Notes on Optimization

Presents in a compact and unified manner, the main concepts and techniques of mathematical programming and optimal control to students having diverse technical backgrounds.

**Tag(s):**
Mathematics

**Publication date**: 01 Sep 1998

**ISBN-10**:
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**ISBN-13**:
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**Paperback**:
140 pages

**Views**: 15,285

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**Post time**: 03 Jan 2007 09:44:36

Notes on Optimization

Presents in a compact and unified manner, the main concepts and techniques of mathematical programming and optimal control to students having diverse technical backgrounds.

Notes Excerpts:

These Notes were developed for a ten-week course for first-year graduate students of the University of California at Berkeley. The objective has been to present, in a compact and unified manner, the main concepts and techniques of mathematical programming and optimal control to students having diverse technical backgrounds. A reasonable knowledge of advanced calculus (up to the Implicit Function Theorem), linear algebra (linear independence, basis, matrix inverse), and linear differential equations (transition matrix, adjoint solution) is sufficient for the reader to follow the Notes.

The treatment of the topics presented here is deep. Although the coverage is not encyclopedic, an understanding of this material should enable the reader to follow much of the recent technical literature on nonlinear programming, (deterministic) optimal control, and mathematical economics. The examples and exercises given in the text form an integral part of the Notes and most readers will need to attend to them before continuing further. To facilitate the use of these Notes as a textbook, the author has incurred the cost of some repetition in order to make almost all chapters self-contained. However, Chapter V must be read before Chapter VI, and Chapter VII before Chapter VIII.

These Notes were developed for a ten-week course for first-year graduate students of the University of California at Berkeley. The objective has been to present, in a compact and unified manner, the main concepts and techniques of mathematical programming and optimal control to students having diverse technical backgrounds. A reasonable knowledge of advanced calculus (up to the Implicit Function Theorem), linear algebra (linear independence, basis, matrix inverse), and linear differential equations (transition matrix, adjoint solution) is sufficient for the reader to follow the Notes.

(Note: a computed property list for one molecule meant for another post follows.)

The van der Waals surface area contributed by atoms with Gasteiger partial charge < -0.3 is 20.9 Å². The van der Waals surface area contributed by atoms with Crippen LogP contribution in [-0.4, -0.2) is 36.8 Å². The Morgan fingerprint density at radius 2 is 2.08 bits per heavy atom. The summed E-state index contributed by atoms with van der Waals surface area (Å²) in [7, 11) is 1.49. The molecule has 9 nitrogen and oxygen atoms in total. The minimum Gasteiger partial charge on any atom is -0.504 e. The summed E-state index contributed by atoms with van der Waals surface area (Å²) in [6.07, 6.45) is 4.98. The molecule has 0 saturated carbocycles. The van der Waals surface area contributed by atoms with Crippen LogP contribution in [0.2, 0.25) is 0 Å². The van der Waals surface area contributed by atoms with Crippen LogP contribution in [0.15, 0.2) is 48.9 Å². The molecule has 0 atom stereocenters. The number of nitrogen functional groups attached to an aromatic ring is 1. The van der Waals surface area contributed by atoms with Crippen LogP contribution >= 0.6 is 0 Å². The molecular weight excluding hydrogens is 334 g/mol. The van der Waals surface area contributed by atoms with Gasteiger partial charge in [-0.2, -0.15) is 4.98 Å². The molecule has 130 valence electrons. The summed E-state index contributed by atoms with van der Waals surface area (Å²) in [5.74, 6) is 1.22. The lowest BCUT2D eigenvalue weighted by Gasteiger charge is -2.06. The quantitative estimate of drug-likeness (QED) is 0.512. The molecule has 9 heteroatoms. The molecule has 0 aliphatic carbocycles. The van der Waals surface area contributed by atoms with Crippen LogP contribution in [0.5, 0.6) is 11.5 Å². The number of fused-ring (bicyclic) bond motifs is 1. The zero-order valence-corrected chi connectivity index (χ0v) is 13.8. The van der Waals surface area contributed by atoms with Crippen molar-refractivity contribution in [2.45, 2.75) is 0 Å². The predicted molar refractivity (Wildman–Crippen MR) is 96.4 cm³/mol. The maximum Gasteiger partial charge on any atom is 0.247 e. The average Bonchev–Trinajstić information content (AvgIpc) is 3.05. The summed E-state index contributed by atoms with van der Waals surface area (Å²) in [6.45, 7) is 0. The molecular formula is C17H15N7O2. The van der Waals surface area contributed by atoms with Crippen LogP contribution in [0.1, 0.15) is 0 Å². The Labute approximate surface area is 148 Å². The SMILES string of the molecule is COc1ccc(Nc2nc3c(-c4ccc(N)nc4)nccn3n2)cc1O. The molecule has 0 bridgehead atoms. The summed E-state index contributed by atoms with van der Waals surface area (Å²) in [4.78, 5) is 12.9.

The treatment of the topics presented here is deep. Although the coverage is not encyclopedic, an understanding of this material should enable the reader to follow much of the recent technical literature on nonlinear programming, (deterministic) optimal control, and mathematical economics. The examples and exercises given in the text form an integral part of the Notes and most readers will need to attend to them before continuing further. To facilitate the use of these Notes as a textbook, the author has incurred the cost of some repetition in order to make almost all chapters self-contained. However, Chapter V must be read before Chapter VI, and Chapter VII before Chapter VIII.

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About The Author(s)

Pravin Varaiya is a Nortel Networks Distinguished Professor Emeritus of the Graduate School Department of Electrical Engineering and Computer Science at the UC Berkeley. From 1975 to 1992 he was also Professor of Economics at Berkeley. From 1994 to 1997 he was Director of the California PATH program, a multi-university research program dedicated to the solution of California's transportation problems.

Varaiya has held a Guggenheim Fellowship and a Miller Research Professorship. He received Honorary Doctorates from L'Institut National Polytechnique de Toulouse and L'Institut National Polytechnique de Grenoble, and the Field Medal and Bode Lecture Prize of the IEEE Control Systems Society. He is a Fellow of IEEE, a member of the National Academy of Engineering, and a Fellow of the American Academy of Arts and Sciences.

Varaiya has held a Guggenheim Fellowship and a Miller Research Professorship. He received Honorary Doctorates from L'Institut National Polytechnique de Toulouse and L'Institut National Polytechnique de Grenoble, and the Field Medal and Bode Lecture Prize of the IEEE Control Systems Society. He is a Fellow of IEEE, a member of the National Academy of Engineering, and a Fellow of the American Academy of Arts and Sciences.

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